An American pilot who mistakenly bombed Canadian troops in Afghanistan last year, killing four of them, was under orders to hold fire when he dropped the bomb, a fellow airman testified Friday.
However, Maj. John Milton also said "hold fire" orders do not apply when pilots believe they are under attack.
Milton spoke at a hearing to determine whether two members of his Illinois National Guard squadron should be court-martialed. Majs. Harry Schmidt and William Umbach are charged with involuntary manslaughter and could face up to 64 years in a military prison.
An audio- and videotape of the accident, taken from Schmidt's F-16, has been a key piece of evidence, and it was played again Friday. On it, a flight controller is heard saying "hold fire" after Schmidt requests permission to fire his 20-millimeter cannons. Schmidt had spotted ground fire and thought Umbach was under attack. Milton said the order meant Schmidt must refrain from attacking.
But just four seconds later, Schmidt said he was "rolling in" to drop the guided bomb and he did so 39 seconds after the "hold fire" order. Besides killing the four soldiers, the blast wounded eight other Canadians, who had been performing anti-tank exercises with live ammunition.
Survivors testified earlier that they were not firing into the air at the time.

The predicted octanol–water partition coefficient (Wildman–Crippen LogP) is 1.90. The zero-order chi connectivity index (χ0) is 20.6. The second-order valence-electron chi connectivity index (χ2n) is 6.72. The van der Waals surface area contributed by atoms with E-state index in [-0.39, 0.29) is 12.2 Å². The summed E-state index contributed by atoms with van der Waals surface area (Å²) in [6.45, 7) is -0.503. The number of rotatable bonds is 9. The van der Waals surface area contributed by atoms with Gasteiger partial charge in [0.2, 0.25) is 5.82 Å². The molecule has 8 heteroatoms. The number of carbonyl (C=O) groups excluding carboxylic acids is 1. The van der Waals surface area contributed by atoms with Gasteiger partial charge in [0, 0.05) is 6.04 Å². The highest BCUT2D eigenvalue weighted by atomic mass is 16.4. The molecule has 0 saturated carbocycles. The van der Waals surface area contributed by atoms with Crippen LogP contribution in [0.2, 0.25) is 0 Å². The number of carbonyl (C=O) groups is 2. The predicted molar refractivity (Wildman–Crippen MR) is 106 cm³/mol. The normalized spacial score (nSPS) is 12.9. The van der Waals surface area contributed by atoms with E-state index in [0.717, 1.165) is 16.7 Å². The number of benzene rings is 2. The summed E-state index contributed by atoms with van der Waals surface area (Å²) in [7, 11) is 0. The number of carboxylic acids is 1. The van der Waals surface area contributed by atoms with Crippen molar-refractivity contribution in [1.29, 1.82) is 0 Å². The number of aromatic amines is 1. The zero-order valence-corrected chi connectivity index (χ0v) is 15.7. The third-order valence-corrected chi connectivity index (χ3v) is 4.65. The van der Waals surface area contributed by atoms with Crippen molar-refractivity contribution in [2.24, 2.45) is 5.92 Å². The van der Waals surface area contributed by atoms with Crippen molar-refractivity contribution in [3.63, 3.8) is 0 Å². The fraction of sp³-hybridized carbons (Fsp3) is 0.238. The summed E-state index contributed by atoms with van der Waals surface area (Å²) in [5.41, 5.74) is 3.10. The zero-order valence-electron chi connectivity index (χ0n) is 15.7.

Under cross-examination, Milton indicated that a hold-fire order does not apply when a pilot believes he is under attack. Schmidt can also be heard on the recordings citing self-defense at the same time he said he was "rolling in."
Milton, who has flown similar F-16 missions over Afghan combat zones, was not involved in the April 17 bombing.
Milton said he was never briefed or given written materials about allies at Tarnak Farm, the firing range near Kandahar where the Canadians held their anti-tank exercises.
"There is no doubt in my mind that [the bombing] never would have happened" had the pilots been informed the Canadians would be in the area, he said.
Milton's statement contradicted earlier testimony from Col. Lawrence Stutzriem, who at the time of the bombing was with the agency responsible for coalition air operations. Stutzriem said Air Force pilots flying missions in the area had received written orders warning that allied troops would intermittently use live ammunition.
Milton said the 40-page booklet was "unworkable" because it included so much information.